Peter C. Collins's Cleft and Pseudo-Cleft Constructions in English (Theoretical PDF
By Peter C. Collins
Systematic research of the discourse-functions of clefts and pseudo-clefts, supplying info at the frequency of those buildings in several genres, and fighting the `tidying-up' present in examples devised through the linguist.
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Extra resources for Cleft and Pseudo-Cleft Constructions in English (Theoretical Linguistics)
Consider (35): (35) What Tom offered Sue was a puzzle. (35) is ambiguous between an identifying reading (on which it qualifies as a pseudo-cleft), where a puzzle is understood in a substantive, referential sense (for example, ‘a crossword puzzle’), and an attributive reading, where the embedded wh-clause is interrogative and a puzzle has adjectival force. ’ On its attributive reading (35) cannot be reversed or uncleaved, and has no cleft or right-dislocated counterpart. On the other hand it does, unlike the sentence on its identifying reading, have an extraposed version (‘It was a puzzle what Tom offered Sue’).
On the identifying reading the sentence is closely related semantically to ‘Tom is ridiculous’ and ‘It is ridiculous that Tom is’. 6 The sentence is identifying, even though both the wh-clause and the highlighted element are attributive, precisely because the structure as a whole is identifying, specifying an identity for an entity that is to be identified. The constructions which are superficially similar to pseudo-clefts that I have examined so far have involved intensive attribution. Occasional examples may also be found of sentences, superficially similar to pseudo-clefts, which involve circumstantial attribution.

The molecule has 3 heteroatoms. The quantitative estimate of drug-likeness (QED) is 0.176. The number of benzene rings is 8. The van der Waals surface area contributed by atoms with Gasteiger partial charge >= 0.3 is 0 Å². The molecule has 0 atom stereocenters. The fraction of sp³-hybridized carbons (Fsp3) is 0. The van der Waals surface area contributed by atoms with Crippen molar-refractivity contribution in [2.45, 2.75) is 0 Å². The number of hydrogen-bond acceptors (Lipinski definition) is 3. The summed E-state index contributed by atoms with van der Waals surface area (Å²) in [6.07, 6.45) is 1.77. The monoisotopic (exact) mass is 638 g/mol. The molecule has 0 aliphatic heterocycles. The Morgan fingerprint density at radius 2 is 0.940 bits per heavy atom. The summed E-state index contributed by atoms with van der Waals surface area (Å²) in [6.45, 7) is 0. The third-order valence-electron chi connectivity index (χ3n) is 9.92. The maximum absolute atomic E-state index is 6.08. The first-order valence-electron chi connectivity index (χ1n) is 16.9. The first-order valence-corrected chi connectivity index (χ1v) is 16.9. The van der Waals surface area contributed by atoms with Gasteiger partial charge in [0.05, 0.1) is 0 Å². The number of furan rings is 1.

This is leading on towards the reflective end of the scale, where action is reconstructed, rather than commented on. Next we might place a book about cricket in a given year. Then a book about cricket in general. And finally, an even more abstract text, one which constructs rather than reconstructs reality. An example might be a philosophically oriented treatise on The database 21 sport, fair play, and cricket as symbolising the English way of life (no under-arm bowling allowed). What is happening along this scale is that language is getting further and further removed from what it is actually talking about, not simply in terms of temporal distance (distance from the scene of the crime as it were), but eventually in terms of abstraction as well.
Cleft and Pseudo-Cleft Constructions in English (Theoretical Linguistics) by Peter C. Collins